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PSU’s Finances Are in Good Shape

July 01, 2022 / PSU-AAUP

It’s Admin’s spending priorities that need adjusting

Howard Bunsis, Professor of Accounting at Eastern Michigan University (PhD, MBA, University of Chicago; JD, Fordham Law School) and a specialist in university budget analysis with decades of experience, presented his findings on PSU’s finances on Thursday, June 16th.

Bunsis demonstrated over the 90-minute meeting that PSU does not lack money; rather, the Administration's priorities are simply in the wrong place. How do we know?

  • Among its 11 peer comparators, PSU spends the MOST on Administrative salaries - not the statistic you want to be #1 on.
  • By comparison, PSU ranks near the bottom - 8th out of 11 - on spending for instructional salaries.
  • PSU has over $180 million in unrestricted reserves, and received over $28 million in purely discretionary federal relief funds in 2022.
  • State appropriation funds to PSU have been going up each year by a healthy amount, and are forecast to go higher in the 2023-25 legislative biennium.

But what about enrollment decline, which we are constantly hearing Administration reference as the underlying cause of our financial “crisis”?

It is true that enrollment has declined at PSU, as has been true during the pandemic for virtually all higher ed institutions. 

But by attacking programs for “losing student credit hours,” rather than prioritizing reinvestment in programs and student services, the Administration is making the problem worse rather than better. We have been given pandemic relief funds for exactly this purpose.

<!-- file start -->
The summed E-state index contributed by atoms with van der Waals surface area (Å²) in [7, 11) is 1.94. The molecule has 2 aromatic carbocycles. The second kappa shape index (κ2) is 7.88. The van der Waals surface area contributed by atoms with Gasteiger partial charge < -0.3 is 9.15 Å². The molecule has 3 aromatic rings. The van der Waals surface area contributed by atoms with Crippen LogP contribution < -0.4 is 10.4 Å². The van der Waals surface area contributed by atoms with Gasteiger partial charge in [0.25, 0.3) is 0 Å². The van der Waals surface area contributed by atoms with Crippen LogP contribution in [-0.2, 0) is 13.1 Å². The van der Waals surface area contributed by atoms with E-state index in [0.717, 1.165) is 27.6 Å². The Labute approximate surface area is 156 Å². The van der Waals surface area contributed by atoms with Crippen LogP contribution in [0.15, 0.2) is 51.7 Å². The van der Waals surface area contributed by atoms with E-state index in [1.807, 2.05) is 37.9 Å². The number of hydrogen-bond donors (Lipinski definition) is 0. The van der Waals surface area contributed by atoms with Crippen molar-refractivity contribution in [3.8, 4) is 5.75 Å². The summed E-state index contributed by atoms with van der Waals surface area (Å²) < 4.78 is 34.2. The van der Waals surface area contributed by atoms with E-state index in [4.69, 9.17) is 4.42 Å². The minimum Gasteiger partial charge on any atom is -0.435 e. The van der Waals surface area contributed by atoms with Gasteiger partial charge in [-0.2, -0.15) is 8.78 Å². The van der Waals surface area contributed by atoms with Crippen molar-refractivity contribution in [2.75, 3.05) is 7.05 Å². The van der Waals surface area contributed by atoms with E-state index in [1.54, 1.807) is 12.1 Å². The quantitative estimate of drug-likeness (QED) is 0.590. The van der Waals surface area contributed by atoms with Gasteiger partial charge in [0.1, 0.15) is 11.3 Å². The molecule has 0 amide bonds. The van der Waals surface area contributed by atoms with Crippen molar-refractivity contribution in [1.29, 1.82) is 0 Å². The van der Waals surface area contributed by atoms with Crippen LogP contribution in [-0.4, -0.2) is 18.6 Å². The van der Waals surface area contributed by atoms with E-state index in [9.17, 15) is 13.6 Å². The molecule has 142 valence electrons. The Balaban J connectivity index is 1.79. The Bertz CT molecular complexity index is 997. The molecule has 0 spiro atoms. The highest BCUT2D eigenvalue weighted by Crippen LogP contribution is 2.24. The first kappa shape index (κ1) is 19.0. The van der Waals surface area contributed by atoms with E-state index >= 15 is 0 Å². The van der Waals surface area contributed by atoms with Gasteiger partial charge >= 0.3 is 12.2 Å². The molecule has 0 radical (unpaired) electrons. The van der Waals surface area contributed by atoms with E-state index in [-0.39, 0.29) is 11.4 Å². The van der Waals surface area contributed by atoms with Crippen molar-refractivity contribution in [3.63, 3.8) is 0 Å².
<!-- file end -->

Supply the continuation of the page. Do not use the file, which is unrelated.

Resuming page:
What would happen if we re-invested in student support services? What would happen if we re-invested in units that have been senselessly targeted for reduction? Instead of attacking faculty and staff, why are we not growing enrollment and supporting the health of our university educational and community programs with the unrestricted resources we have in hand?

Plain and simple, we don’t believe that PSU is broke. There’s no evidence to show that. The real problem is that the Administration’s priorities are in the wrong place.

We are a public institution. We are here to serve the public, not pile up money in the bank.

Let’s invest in Portland’s future and our students’ futures. Now.

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